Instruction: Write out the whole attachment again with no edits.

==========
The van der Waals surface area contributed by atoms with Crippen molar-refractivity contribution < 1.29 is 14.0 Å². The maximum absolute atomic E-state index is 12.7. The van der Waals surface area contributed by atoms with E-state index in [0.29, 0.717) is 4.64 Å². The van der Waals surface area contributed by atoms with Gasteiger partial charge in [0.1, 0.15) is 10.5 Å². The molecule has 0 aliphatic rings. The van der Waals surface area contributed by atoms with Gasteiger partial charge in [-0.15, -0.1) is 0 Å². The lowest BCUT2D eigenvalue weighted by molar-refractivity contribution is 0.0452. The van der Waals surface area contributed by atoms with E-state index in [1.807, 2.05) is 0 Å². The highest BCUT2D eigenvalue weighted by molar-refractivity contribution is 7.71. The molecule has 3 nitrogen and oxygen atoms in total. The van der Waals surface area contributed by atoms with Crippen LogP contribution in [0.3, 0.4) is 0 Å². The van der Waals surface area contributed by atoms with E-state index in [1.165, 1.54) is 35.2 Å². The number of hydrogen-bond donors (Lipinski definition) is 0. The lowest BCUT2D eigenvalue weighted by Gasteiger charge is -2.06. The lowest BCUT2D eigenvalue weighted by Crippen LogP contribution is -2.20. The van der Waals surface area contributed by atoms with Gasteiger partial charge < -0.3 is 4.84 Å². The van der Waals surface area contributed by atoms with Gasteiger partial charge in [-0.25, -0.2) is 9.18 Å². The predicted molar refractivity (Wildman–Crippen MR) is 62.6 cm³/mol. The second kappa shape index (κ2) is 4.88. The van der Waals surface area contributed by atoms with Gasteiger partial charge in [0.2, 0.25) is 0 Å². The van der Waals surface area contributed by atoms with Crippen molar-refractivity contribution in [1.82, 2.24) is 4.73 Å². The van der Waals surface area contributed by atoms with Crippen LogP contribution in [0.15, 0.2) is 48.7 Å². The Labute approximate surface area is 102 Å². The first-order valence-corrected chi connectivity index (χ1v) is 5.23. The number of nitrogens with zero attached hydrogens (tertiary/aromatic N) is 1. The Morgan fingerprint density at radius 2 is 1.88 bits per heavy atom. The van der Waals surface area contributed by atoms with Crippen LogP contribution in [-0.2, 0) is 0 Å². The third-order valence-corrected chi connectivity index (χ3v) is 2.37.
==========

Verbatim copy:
The van der Waals surface area contributed by atoms with Crippen molar-refractivity contribution < 1.29 is 14.0 Å². The maximum absolute atomic E-state index is 12.7. The van der Waals surface area contributed by atoms with E-state index in [0.29, 0.717) is 4.64 Å². The van der Waals surface area contributed by atoms with Gasteiger partial charge in [0.1, 0.15) is 10.5 Å². The molecule has 0 aliphatic rings. The van der Waals surface area contributed by atoms with Gasteiger partial charge in [-0.15, -0.1) is 0 Å². The lowest BCUT2D eigenvalue weighted by molar-refractivity contribution is 0.0452. The van der Waals surface area contributed by atoms with E-state index in [1.807, 2.05) is 0 Å². The highest BCUT2D eigenvalue weighted by molar-refractivity contribution is 7.71. The molecule has 3 nitrogen and oxygen atoms in total. The van der Waals surface area contributed by atoms with Crippen LogP contribution in [0.3, 0.4) is 0 Å². The van der Waals surface area contributed by atoms with E-state index in [1.165, 1.54) is 35.2 Å². The number of hydrogen-bond donors (Lipinski definition) is 0. The lowest BCUT2D eigenvalue weighted by Gasteiger charge is -2.06. The lowest BCUT2D eigenvalue weighted by Crippen LogP contribution is -2.20. The van der Waals surface area contributed by atoms with Gasteiger partial charge < -0.3 is 4.84 Å². The van der Waals surface area contributed by atoms with Gasteiger partial charge in [-0.25, -0.2) is 9.18 Å². The predicted molar refractivity (Wildman–Crippen MR) is 62.6 cm³/mol. The second kappa shape index (κ2) is 4.88. The van der Waals surface area contributed by atoms with Gasteiger partial charge in [0.2, 0.25) is 0 Å². The van der Waals surface area contributed by atoms with Crippen molar-refractivity contribution in [1.82, 2.24) is 4.73 Å². The van der Waals surface area contributed by atoms with Crippen LogP contribution in [0.15, 0.2) is 48.7 Å². The Labute approximate surface area is 102 Å². The first-order valence-corrected chi connectivity index (χ1v) is 5.23. The number of nitrogens with zero attached hydrogens (tertiary/aromatic N) is 1. The Morgan fingerprint density at radius 2 is 1.88 bits per heavy atom. The van der Waals surface area contributed by atoms with Crippen LogP contribution in [-0.2, 0) is 0 Å². The third-order valence-corrected chi connectivity index (χ3v) is 2.37.